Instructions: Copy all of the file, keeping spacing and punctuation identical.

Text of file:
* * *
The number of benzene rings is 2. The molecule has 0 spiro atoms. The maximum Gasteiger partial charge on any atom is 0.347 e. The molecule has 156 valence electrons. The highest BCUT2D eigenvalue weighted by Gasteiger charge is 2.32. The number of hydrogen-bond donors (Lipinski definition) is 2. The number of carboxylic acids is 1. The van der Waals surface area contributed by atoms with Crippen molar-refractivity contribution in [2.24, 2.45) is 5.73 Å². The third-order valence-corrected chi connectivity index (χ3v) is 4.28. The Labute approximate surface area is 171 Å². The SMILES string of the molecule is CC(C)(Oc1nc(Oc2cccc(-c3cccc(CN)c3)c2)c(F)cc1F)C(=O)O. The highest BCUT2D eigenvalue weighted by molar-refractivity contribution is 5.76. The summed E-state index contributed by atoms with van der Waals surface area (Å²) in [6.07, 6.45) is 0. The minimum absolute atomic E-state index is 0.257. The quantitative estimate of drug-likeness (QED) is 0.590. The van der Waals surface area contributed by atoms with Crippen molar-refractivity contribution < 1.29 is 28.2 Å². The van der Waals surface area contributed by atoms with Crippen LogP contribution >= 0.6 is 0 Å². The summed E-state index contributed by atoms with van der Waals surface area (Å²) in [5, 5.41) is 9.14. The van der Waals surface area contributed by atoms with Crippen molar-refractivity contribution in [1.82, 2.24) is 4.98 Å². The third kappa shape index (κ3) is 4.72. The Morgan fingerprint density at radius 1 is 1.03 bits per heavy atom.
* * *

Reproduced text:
The number of benzene rings is 2. The molecule has 0 spiro atoms. The maximum Gasteiger partial charge on any atom is 0.347 e. The molecule has 156 valence electrons. The highest BCUT2D eigenvalue weighted by Gasteiger charge is 2.32. The number of hydrogen-bond donors (Lipinski definition) is 2. The number of carboxylic acids is 1. The van der Waals surface area contributed by atoms with Crippen molar-refractivity contribution in [2.24, 2.45) is 5.73 Å². The third-order valence-corrected chi connectivity index (χ3v) is 4.28. The Labute approximate surface area is 171 Å². The SMILES string of the molecule is CC(C)(Oc1nc(Oc2cccc(-c3cccc(CN)c3)c2)c(F)cc1F)C(=O)O. The highest BCUT2D eigenvalue weighted by molar-refractivity contribution is 5.76. The summed E-state index contributed by atoms with van der Waals surface area (Å²) in [6.07, 6.45) is 0. The minimum absolute atomic E-state index is 0.257. The quantitative estimate of drug-likeness (QED) is 0.590. The van der Waals surface area contributed by atoms with Crippen molar-refractivity contribution < 1.29 is 28.2 Å². The van der Waals surface area contributed by atoms with Crippen LogP contribution >= 0.6 is 0 Å². The summed E-state index contributed by atoms with van der Waals surface area (Å²) in [5, 5.41) is 9.14. The van der Waals surface area contributed by atoms with Crippen molar-refractivity contribution in [1.82, 2.24) is 4.98 Å². The third kappa shape index (κ3) is 4.72. The Morgan fingerprint density at radius 1 is 1.03 bits per heavy atom.